The U.S. Department of Labor may finalize its independent contractor rule by October, court documents indicate. The regulations were previously slated for May.
The agency last year proposed to tighten its standard for who may be classified as an independent contractor under the Fair Labor Standards Act — a test that defines eligibility for minimum wage and overtime payments.
If finalized, the rulemaking would undo Trump-era rules that implemented a broader standard.
Stakeholders were invited to comment for several months and DOL told a court Friday it was still reviewing some 54,000 responses.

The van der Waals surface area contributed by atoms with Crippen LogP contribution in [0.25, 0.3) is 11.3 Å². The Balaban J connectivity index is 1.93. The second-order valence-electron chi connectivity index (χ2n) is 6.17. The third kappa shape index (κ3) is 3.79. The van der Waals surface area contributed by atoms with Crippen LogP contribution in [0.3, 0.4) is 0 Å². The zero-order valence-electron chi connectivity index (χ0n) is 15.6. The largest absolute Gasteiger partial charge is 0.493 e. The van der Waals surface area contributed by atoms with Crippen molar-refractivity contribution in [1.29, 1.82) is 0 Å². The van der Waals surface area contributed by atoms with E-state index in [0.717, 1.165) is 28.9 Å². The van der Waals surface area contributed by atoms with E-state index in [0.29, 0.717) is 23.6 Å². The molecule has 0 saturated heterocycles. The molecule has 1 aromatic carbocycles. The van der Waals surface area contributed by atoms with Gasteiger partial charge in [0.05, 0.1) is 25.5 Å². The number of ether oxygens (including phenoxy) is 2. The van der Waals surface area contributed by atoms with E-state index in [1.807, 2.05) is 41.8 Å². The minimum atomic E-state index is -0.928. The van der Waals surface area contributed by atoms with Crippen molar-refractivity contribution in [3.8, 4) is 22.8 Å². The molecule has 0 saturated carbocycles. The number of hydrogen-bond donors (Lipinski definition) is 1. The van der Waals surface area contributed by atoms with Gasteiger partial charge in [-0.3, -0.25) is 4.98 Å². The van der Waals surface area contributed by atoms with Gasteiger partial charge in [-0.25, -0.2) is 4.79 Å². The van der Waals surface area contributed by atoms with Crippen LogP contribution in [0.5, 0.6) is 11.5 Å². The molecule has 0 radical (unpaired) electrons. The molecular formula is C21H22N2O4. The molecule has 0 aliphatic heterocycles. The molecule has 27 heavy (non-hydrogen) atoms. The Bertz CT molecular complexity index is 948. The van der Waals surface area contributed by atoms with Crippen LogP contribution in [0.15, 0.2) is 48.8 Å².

The information came as part of a request to further stay litigation related to the Trump administration’s rule. DOL said it is continuing to review and consider the comments received and is considering whether to adopt the proposed rule, adding that “issuance of a final rule should make it unnecessary to pursue this appeal.”
DOL previously requested and received multiple 180-day stays, but said it required a shorter period this time. At DOL’s request, the court stayed the litigation for an additional 120 days, with a status report due in 60 days.